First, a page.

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Poetry Feature: “Recovery” by Amy Meng

In those days thought hung
like one rotted bulb of light
quiet and cold past glowing.

I loved a man who moved
over me like a horsehair bow
bent on still and silent strings.

Each morning sour cans lined
the shelves and my eyes slid oily over.
We smoked naked at the windows

and swallowed oysters for breakfast,
greedy as salt biting tongue.
I lost track of myself, but nothing else

seemed to forget what it was.
The street remained a hard back.
The accident on my leg healed

into a muted seam.
I wanted love to be an end
to the days, which I kept

walking through,
door after door.
Some nights the man hauled

into wakefulness.
I looked in him for something
more than mere sensation

which is what ghosts are.
That searching was almost
like being seen.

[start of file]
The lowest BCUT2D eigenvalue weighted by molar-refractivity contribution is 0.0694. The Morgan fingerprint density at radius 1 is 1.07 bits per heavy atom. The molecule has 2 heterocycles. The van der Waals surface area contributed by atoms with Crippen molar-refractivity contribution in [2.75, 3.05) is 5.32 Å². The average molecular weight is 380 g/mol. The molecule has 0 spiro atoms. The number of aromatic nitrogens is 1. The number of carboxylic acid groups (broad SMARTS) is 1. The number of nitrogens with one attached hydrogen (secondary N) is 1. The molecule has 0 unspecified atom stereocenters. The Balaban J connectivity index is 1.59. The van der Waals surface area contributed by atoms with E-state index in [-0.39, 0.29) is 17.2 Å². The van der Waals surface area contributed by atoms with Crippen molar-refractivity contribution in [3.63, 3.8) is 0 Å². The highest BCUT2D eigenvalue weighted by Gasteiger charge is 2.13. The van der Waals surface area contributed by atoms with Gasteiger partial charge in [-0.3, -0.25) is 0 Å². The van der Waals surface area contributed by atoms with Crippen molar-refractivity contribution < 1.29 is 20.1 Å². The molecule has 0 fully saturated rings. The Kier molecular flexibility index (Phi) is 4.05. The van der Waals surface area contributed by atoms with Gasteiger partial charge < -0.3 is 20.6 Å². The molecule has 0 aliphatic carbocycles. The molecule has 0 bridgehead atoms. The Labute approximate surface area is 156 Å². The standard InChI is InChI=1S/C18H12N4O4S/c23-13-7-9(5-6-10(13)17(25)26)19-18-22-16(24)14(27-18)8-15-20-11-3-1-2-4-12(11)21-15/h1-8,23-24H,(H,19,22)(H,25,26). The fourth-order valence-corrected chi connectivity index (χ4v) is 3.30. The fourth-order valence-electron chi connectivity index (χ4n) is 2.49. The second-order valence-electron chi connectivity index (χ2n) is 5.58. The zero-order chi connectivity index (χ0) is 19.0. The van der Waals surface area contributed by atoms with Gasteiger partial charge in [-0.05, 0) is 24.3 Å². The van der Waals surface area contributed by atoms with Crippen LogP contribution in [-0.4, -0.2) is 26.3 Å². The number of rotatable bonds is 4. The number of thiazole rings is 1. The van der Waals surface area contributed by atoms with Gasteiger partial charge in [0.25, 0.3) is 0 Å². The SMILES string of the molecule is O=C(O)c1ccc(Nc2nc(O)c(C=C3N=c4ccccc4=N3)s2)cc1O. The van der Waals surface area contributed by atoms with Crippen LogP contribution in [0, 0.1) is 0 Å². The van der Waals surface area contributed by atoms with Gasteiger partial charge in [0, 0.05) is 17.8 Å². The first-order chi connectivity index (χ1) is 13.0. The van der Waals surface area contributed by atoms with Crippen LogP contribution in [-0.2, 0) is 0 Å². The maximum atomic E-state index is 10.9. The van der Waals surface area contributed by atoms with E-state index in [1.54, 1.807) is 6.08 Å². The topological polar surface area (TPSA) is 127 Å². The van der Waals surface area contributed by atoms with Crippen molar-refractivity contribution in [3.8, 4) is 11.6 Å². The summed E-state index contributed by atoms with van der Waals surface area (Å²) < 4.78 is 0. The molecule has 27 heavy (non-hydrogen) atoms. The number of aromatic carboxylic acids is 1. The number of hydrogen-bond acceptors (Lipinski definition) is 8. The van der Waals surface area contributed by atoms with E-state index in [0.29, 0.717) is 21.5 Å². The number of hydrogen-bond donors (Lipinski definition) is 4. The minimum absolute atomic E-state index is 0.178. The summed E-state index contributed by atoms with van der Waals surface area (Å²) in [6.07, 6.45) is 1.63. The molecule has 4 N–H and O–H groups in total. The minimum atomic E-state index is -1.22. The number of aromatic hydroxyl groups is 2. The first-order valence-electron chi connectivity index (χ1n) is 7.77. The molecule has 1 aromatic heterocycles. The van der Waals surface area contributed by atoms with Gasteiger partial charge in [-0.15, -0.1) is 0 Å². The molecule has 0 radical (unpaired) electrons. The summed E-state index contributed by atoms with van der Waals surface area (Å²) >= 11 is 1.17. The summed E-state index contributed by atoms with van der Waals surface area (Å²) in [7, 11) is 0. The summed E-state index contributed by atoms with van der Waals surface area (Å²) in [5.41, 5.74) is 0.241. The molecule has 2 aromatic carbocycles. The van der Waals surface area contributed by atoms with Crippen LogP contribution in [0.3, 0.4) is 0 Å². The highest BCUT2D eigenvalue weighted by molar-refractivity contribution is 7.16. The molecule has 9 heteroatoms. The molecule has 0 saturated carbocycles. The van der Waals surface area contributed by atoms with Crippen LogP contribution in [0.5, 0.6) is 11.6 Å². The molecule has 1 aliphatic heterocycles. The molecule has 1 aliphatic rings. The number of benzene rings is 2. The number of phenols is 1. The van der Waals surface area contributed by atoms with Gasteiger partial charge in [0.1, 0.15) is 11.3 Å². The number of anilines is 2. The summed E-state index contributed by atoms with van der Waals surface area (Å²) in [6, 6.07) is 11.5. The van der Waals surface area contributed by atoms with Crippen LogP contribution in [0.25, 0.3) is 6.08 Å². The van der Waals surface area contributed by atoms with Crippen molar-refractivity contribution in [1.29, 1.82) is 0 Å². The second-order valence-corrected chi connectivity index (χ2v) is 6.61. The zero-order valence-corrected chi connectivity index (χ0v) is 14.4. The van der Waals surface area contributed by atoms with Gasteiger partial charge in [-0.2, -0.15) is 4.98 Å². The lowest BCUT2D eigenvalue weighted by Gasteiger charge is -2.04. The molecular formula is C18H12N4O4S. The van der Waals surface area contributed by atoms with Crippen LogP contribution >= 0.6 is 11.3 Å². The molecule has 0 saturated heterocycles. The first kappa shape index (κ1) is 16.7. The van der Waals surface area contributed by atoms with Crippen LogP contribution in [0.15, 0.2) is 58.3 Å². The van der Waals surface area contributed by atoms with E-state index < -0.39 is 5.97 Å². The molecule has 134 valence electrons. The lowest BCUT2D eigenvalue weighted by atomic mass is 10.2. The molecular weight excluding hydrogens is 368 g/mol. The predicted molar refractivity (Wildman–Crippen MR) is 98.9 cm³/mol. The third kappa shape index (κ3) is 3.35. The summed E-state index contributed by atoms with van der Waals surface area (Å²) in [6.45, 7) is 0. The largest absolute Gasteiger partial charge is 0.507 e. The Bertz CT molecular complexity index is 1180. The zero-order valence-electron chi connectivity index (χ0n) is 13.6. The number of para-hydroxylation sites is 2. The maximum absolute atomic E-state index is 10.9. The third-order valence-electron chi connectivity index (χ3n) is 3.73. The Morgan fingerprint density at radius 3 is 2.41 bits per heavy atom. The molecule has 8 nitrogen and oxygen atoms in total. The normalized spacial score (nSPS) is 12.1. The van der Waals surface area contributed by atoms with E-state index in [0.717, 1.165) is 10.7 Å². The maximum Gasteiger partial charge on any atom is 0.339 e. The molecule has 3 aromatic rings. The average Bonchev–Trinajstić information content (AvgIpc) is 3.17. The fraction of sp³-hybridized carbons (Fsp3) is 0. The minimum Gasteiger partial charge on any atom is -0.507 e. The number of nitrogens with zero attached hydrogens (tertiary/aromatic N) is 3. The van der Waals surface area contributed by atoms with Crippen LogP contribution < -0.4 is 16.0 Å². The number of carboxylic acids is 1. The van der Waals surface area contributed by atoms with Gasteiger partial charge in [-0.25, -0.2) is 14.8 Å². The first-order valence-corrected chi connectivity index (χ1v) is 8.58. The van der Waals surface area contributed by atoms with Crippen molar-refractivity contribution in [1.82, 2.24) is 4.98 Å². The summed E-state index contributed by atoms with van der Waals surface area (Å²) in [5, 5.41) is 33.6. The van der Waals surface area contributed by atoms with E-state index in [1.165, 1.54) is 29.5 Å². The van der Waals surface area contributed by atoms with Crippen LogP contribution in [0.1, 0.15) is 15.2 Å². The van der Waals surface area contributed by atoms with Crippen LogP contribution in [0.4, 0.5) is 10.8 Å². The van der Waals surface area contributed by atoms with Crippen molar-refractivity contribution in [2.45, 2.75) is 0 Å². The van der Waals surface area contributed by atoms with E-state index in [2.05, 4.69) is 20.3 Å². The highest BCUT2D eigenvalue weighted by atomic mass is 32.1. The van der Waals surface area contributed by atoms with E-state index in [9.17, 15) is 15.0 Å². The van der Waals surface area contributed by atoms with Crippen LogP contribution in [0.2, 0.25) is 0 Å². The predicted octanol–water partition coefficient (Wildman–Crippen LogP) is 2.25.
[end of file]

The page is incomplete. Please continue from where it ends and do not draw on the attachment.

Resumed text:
Anni Liu (Poetry Editor): The poem moves and turns with assurance, revealing details that both clarify the relationship and maintain its privacy: “I loved a man who moved / over me like a horsehair bow / bent on still and silent strings.” Loneliness is rendered so viscerally that its textures have become embedded in my skin, creating sensations that feel as immediate as one of my own memories.


This poem appeared in Indiana Review 37.1, Summer 2015.

Amy Meng holds degrees from Rutgers University and New York University. She is the author of Bridled (Pleiades Press, 2018) and a Kundiman Fellow. Her poetry has appeared in publications including: Gulf Coast, Indiana Review, New England Review, and Narrative Magazine. She currently lives in Brooklyn.